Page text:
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  • Writer's pictureBrandon Sanchez

Grant County Health District ending mask mandate “effective immediately”

- Moses Lake, WA

The Grant County Health District is ending the county mask mandate “effective immediately” Thursday July 1st stating “Grant County Health Officer, Dr. Alexander Brzezny, is ending the masking mandate in Grant County effective immediately.” The health district says the county will now follow the national CDC and state DOH guidelines. The decision came from County Health Officer Dr. Alexander Brzezny after looking at the trend of COVID-19 infection rates, hospitalization rates, and health care capacity throughout Grant County.

In a press release the health district said “The pandemic is not over, however Grant County Health District encourages vaccinations as the most reliable method of suppressing and eventually controlling COVID-19 in our communities. Masking is still appropriate in many situations.”

Grant County has one of the lowest vaccination rates in the state with only 36% of the population 12+ being fully vaccinated and only 40% being partially vaccinated (only receiving one dose of the two).

Washington State ranks 12th in the nation just below California for vaccination rates with 67% of those 12+ being fully vaccinated and 74% being partially vaccinated. As for COVID Cases and infections in Grant County, the county has an average daily case county of 8.9 averaging to 9.1 per 100,000 people pushing the curve down 33% with the county labeled a high risk for those who are unvaccinated. A county is at a moderate risk for unvaccinated people if it reported an average daily rate of about 2 cases per 100,000 people over the past two weeks.

The CDC states that individuals fully vaccinated against COVID-19 can resume activities they did prior to the pandemic without wearing a mask or physically distancing, except where required to do so by federal, state, local, tribal, or territorial laws, rules and regulations. However those who are not fully vaccinated need to continue wearing a face mask in public indoor settings even as things start to go back to normal gradually.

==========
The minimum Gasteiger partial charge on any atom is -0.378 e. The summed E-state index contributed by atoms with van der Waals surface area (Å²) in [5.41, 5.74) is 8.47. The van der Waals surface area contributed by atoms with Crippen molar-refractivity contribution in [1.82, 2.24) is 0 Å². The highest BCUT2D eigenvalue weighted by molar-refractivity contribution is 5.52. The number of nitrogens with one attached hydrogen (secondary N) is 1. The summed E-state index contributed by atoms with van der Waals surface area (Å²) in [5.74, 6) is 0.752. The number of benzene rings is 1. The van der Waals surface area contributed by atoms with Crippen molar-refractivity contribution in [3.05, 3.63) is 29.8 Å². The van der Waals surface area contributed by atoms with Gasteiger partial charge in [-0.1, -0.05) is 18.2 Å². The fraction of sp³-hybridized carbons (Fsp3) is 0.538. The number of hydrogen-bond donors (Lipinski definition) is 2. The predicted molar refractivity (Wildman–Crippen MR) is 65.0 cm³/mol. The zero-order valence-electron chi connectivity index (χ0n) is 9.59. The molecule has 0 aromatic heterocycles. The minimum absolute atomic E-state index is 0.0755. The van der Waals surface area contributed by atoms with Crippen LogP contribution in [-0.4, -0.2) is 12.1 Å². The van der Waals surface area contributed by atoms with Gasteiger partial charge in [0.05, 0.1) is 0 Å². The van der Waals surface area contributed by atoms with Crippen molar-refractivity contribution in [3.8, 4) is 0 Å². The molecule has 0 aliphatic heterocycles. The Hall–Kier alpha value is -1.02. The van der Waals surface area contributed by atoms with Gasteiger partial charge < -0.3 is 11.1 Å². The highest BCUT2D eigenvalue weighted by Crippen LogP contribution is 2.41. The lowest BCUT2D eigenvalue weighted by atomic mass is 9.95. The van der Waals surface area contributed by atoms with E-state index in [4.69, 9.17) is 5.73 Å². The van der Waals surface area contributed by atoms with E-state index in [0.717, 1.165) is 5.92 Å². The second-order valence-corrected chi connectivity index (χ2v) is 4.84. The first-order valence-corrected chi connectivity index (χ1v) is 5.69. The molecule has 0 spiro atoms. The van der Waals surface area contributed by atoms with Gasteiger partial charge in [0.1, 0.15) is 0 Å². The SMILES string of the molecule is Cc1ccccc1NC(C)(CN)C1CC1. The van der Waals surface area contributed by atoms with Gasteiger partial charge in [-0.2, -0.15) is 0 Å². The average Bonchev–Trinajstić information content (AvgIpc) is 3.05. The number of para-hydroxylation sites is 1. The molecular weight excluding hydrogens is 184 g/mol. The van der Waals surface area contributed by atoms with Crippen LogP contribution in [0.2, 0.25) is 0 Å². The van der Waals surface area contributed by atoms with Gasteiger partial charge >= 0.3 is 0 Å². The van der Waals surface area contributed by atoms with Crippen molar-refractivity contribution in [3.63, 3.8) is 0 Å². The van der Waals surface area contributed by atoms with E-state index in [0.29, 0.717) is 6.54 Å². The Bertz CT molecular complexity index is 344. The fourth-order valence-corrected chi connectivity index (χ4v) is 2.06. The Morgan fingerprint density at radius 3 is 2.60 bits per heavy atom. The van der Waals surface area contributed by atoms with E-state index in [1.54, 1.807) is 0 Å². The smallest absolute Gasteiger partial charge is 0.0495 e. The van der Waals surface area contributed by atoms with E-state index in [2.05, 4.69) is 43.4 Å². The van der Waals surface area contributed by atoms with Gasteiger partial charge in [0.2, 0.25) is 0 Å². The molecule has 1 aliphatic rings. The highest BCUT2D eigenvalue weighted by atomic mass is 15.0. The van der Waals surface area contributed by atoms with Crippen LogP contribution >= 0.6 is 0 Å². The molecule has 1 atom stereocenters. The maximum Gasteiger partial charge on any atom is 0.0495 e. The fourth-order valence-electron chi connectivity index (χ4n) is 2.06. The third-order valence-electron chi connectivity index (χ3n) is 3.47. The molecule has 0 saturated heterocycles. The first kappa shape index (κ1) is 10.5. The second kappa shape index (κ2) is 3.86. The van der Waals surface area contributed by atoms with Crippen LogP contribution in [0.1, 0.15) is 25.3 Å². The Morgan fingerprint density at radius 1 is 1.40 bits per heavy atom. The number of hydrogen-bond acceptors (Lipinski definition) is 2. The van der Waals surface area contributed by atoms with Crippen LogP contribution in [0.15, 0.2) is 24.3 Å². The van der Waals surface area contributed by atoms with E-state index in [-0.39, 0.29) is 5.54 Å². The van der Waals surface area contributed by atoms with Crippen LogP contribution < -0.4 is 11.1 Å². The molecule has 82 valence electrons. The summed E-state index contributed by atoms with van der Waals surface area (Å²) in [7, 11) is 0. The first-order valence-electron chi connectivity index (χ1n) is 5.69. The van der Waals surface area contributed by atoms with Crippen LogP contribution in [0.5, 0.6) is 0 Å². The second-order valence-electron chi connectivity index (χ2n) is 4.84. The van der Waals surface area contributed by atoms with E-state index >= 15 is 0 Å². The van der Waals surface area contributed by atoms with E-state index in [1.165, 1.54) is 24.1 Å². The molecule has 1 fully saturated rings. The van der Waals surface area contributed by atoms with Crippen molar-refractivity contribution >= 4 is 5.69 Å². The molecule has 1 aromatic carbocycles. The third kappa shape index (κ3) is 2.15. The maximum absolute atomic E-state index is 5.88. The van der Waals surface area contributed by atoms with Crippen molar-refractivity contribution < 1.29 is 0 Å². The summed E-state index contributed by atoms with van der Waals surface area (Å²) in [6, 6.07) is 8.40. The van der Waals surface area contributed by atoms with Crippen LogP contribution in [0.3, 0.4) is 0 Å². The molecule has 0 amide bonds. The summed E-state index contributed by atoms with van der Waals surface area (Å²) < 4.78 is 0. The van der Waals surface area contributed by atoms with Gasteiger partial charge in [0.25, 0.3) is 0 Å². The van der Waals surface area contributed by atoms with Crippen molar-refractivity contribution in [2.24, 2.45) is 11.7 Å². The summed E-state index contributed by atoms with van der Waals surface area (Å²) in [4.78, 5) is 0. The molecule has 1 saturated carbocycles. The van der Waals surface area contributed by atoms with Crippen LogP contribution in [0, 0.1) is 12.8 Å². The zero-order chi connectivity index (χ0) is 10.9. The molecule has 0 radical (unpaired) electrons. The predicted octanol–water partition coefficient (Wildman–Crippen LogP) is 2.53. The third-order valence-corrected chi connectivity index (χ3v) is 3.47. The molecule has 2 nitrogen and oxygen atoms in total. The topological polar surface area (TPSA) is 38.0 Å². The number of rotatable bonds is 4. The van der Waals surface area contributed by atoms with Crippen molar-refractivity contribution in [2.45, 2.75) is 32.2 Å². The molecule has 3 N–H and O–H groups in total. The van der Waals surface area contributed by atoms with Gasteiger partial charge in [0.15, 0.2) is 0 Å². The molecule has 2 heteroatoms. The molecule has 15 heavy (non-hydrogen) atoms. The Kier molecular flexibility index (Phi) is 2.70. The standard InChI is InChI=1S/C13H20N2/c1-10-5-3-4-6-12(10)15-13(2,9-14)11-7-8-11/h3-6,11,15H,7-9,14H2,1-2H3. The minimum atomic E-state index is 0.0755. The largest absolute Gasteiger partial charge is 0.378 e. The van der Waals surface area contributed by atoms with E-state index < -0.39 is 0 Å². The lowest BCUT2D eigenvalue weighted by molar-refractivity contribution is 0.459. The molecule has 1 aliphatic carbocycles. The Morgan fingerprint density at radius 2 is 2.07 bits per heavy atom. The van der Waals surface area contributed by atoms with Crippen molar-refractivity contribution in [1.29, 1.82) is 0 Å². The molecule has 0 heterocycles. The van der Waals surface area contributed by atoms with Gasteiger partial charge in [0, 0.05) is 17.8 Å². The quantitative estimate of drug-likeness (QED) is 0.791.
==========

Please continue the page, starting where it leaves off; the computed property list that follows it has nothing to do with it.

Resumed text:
In general, people are considered fully vaccinated: • 2 weeks after their second dose in a 2-dose series, such a Pfizer or Moderna vaccine, OR • 2 weeks after a single-dose vaccine, such as Johnson & Johnson’s Janssen vaccine. Those not meeting these requirements, are NOT considered fully vaccinated, regardless of age. Those with conditions or taking medications that weaken the immune system may not be fully protected even after being fully vaccinated. Taking all precautions, including masking, should be discussed with a healthcare provider. The settings in which all people, including those fully vaccinated, are required to wear masks include: • Childcare facilities, camps, K-12 schools, and other youth settings where children are present or expected to be present; • Healthcare settings, in accordance with CDC health care infection prevention and control recommendations; • Correctional facilities in areas where incarcerated individuals are present or expected to be present; • Homeless shelters in areas where individuals being served are present or expected to be present; • Public transportation and transportation hubs, including airports, bus or ferry terminals, train and subway stations. Some exceptions to the face covering requirement include: • People who are fully vaccinated against COVID-19, except as listed above • When outdoors (unvaccinated people in crowded places are encouraged to wear a mask); • When engaged in outdoor training or competition; and • When anyone in a group is deaf or hard of hearing and not wearing a face covering is essential for communication. For a full list of exemptions to the face covering requirement, refer to Order 20-03.3: Current guidance on masking in businesses remains unchanged: • Fully vaccinated employees do not have to wear a mask, unless their employer requires it; • Before ending masking, employers must confirm workers are fully vaccinated; • Regardless of vaccination status, masks are still required in health care settings, correctional facilities, homeless shelters, schools, childcare centers or day camps; • Unvaccinated individuals are still required to wear face coverings in all indoor public spaces and; • Businesses may choose to require masking, so you should keep a mask handy for places where they are required. • Further information about masking in the workplace can be found here.

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